Similarly, Steiner urged that so-called unmusical children should be present for all musical presentations. When music is an unanswered question to a child, only further exposure will reveal the secrets of music and form a basis for an appreciation of music. (Page 40)

So many unanswered questions in my life have sprouted into lively answers through my reading and studying of Rudolf Steiner's works. I have learned in this Lecture Three that we can look upon the beauty of sculpture, but we must become the beauty of music.

[page 44] When the musical ear of human beings is cultivated, they are inspired to experience in a living way the musical essence of the world itself. This is of utmost value for the developing individual. We must not forget that in the sculptural, pictorial realm we look at beauty, we experience it in a living way, whereas in the musical realm we ourselves become the beauty.

He suggests that we find a way when reciting a poem to sing the rhymes of the poem at the same time. This would be a way to reduce the clash of the content of the poem with its musical process.

[page 44] It would be a step in the right direction if we could further develop our considerations of poetry by reciting each line and enlivening only the rhyming word with melody, so that the line flows along in recitation and the rhyming word is sung like an aria.

Human beings who create music are riding on time waves from the future, rightly understood. Remember the future, it hums in the present
(7), and the future is the source of true music created by humans.

[page 45] Of course, simply imitating in music the sighing of the waves or the singing of the nightingale can produce a certain musicality. But all true music and poetry are new creations, and it is out of this act of creating anew that the Jupiter, Venus, and Vulcan evolutions of the world(8) will arise. Through music we rescue in some way what still has to transpire; we rescue it out of the present nullity of its existence and give it life.

Time waves from the future, as I point out in Matherne's Rule #36 reach us as feelings, and when these feelings from the future arrive in a musician, they can be translated into music. This is the kind of true music that Steiner is talking about in the above passage: music that is non-imitative because it originates as a time wave from the future. This is the essence of other art forms as painting, dance, sculpture, etal(9). Eurythmy arrived in Steiner, no doubt, as a time wave from the future, and its presence as a new art form as well as an educational tool for small children has greatly increased in the hundred years of Steiner’s future since he introduced eurythmy to the world.

Teachers often get so entranced by their own conceptual knowledge that they expound on it to children who are with them on a nature trip. Wonderful phrase, nature trip, don't you think? The children have been transported out of their classroom into Nature. So, why should a teacher cause the classroom experience to intrude into a nature trip? True teachers will allow themselves to be transported out of their classroom teaching mode into the same enjoyment-of-Nature feeling they wish the children to have. True teachers will never break the spell Nature creates in their children by spewing didactic gibberish from some classroom lecture, because gibberish is exactly how the children will hear or, better said, not hear what the teacher says.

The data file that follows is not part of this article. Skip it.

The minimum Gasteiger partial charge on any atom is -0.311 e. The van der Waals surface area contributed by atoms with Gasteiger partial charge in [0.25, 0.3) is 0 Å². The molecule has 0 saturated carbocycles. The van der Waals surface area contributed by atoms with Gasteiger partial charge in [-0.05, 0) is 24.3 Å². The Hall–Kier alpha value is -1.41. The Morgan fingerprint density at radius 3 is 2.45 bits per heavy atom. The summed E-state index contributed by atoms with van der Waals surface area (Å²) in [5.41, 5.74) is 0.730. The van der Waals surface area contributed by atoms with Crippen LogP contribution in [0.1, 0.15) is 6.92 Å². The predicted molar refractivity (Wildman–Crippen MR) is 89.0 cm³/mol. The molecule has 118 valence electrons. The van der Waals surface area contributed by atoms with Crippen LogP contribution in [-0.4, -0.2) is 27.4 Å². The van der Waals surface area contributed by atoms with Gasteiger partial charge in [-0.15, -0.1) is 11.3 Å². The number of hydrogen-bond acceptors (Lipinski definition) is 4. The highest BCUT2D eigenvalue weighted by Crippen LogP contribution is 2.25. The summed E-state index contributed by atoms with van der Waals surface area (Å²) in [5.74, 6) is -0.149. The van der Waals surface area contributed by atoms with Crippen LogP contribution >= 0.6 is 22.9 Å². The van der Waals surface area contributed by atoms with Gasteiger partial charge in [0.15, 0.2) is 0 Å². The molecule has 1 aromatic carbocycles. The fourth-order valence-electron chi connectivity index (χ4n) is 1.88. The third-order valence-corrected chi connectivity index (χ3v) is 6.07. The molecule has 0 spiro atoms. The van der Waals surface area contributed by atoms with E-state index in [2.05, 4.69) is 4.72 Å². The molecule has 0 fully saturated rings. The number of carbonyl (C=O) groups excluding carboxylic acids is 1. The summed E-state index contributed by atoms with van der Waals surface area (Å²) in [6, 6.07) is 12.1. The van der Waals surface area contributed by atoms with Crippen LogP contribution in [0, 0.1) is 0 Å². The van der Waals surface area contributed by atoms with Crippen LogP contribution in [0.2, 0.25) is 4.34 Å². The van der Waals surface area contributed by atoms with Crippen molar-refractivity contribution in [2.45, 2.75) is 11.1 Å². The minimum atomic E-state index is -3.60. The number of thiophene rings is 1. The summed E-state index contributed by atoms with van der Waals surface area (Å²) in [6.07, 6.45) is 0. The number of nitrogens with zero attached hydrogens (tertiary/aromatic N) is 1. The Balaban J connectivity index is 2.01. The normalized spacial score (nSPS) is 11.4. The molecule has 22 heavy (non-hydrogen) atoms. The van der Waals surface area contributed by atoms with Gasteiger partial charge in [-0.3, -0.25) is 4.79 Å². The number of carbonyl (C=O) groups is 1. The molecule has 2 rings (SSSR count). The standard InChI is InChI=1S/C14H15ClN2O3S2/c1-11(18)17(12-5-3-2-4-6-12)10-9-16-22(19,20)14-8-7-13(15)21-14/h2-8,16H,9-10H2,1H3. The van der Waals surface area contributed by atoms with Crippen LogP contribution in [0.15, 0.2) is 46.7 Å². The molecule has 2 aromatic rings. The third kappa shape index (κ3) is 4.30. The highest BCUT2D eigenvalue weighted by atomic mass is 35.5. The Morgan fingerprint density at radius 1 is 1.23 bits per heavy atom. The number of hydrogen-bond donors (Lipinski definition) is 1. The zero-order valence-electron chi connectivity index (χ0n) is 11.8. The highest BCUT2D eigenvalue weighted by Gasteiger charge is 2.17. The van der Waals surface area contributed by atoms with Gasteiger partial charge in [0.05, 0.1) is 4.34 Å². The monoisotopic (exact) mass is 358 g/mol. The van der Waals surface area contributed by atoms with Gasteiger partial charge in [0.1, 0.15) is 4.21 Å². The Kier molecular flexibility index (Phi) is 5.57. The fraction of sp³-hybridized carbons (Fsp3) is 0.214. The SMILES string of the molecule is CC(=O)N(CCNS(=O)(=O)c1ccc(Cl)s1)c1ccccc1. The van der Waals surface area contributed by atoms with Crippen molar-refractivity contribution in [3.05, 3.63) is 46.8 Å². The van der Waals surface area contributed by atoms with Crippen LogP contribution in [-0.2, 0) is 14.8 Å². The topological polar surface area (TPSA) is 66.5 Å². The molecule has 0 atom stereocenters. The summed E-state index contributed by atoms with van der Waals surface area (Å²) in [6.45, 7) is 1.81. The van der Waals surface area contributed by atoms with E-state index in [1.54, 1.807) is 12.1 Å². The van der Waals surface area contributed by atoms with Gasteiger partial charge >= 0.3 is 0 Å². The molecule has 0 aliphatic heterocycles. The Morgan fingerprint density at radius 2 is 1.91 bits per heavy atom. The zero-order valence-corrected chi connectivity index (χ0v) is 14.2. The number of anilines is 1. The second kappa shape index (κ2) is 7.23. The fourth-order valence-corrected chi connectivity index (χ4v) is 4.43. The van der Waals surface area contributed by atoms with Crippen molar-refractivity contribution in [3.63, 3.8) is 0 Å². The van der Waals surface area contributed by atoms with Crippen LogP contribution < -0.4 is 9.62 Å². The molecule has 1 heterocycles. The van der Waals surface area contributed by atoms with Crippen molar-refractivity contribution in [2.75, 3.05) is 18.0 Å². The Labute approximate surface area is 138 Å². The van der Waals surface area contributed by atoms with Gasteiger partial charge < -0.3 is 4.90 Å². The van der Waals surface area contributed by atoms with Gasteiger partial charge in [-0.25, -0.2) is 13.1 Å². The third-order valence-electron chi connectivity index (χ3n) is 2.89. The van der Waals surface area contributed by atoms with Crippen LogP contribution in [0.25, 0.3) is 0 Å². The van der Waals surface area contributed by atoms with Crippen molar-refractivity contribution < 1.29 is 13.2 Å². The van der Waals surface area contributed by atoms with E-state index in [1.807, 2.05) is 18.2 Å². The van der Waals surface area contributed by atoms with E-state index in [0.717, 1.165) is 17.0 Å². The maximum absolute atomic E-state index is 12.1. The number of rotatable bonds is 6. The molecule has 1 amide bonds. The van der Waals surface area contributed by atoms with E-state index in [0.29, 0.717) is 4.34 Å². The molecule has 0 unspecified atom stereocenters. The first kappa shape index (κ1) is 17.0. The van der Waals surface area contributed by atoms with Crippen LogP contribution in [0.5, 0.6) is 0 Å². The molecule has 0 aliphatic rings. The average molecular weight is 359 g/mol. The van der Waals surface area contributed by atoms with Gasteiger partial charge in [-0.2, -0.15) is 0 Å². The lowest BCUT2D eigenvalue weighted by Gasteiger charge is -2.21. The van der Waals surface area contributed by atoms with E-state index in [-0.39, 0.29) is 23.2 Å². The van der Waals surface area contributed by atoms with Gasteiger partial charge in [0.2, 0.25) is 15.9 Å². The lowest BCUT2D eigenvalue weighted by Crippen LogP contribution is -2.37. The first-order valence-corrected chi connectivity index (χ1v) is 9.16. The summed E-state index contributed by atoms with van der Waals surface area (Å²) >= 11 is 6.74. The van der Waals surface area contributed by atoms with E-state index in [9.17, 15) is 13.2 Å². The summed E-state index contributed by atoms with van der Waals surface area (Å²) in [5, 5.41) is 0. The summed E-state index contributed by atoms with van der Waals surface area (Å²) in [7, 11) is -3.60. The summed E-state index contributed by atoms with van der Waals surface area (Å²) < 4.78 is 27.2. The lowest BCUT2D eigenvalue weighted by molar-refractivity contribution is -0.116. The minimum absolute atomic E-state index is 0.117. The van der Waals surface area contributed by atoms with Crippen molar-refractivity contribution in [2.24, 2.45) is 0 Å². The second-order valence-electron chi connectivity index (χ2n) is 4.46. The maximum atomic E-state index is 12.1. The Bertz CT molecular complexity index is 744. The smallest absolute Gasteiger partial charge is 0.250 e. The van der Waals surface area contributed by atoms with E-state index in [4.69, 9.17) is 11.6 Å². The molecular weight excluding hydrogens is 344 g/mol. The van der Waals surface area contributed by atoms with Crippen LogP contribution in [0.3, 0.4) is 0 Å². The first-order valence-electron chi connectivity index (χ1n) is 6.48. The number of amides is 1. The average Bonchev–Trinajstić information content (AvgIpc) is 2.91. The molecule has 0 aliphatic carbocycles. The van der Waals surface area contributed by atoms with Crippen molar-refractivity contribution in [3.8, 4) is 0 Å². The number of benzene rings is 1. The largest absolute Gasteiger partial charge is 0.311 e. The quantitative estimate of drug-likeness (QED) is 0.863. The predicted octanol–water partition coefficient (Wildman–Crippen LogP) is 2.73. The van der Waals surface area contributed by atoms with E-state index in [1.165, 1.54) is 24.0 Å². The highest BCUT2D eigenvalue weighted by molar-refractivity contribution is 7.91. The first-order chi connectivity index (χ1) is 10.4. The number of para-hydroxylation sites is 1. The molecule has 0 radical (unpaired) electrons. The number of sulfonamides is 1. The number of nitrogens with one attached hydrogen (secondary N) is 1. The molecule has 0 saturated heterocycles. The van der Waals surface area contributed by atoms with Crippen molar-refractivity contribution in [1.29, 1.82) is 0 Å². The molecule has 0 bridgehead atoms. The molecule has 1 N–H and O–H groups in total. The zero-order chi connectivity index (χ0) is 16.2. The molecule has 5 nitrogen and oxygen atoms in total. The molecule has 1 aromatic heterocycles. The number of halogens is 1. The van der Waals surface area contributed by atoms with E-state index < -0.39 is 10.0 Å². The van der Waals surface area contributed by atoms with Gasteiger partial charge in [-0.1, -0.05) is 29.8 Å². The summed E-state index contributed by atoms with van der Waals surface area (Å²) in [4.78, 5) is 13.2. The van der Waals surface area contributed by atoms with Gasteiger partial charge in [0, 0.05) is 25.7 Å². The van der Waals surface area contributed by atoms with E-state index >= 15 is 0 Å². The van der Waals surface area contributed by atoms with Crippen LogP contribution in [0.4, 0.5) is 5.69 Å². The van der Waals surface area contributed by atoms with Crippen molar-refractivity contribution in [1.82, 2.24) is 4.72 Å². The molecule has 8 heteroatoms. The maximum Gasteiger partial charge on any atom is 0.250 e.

[page 45] We should never forget to point out to them that we take them out into the open air so that they can experience the beauty of nature and we bring the products of nature into the classroom so that we can dissect and analyze nature.

Teachers do best to share a feeling of sadness that they must dissect nature when they bring it into the classroom, always reminding the children, e.g., that the plant they are looking at is not a whole plant because most of its roots were left behind in the Earth, that they should be delighted in how the beetle runs across, over, and under the leaves of a plant.

[page 46] We should seek to arouse in children a different kind of feeling, the felling that it is unfortunate that we have to dissect nature when we bring it into the classroom. But the children should nevertheless understand this as a necessity, for the destruction of what is natural is necessary in the building up of the human being. We should certainly not imagine that we are doing any good by giving a scientific explanation of a beetle out of doors in natural surroundings. The scientific description of the beetle belongs in the classroom.

Teachers also do best to provide occasions for children to feel in their soul the creative nature of music.

[page 46] Furthermore, we should not neglect to call forth in the child's soul a clear sense of how a creative element lives in music, transcending nature, and of how the human being shares in the creation of nature in creating music. This feeling will take shape only very primitively, of course, but it will be the first feeling that must emerge from the will element of music — that the human being feels an integral part of the cosmos.

In Lecture Four Steiner begins by telling teachers that their very first lesson with a classroom of children is extremely important because, rightly executed, it can become a seed for all the future growth of the children.

[page 47] You must regard the first lesson you have with your students in every class as extremely significant. In a certain sense a far more important element will emanate from this first lesson than from all the others. Of course, the other lessons will then have to be turned to account — so that the substance arising in the first lesson becomes fruitful for all the others.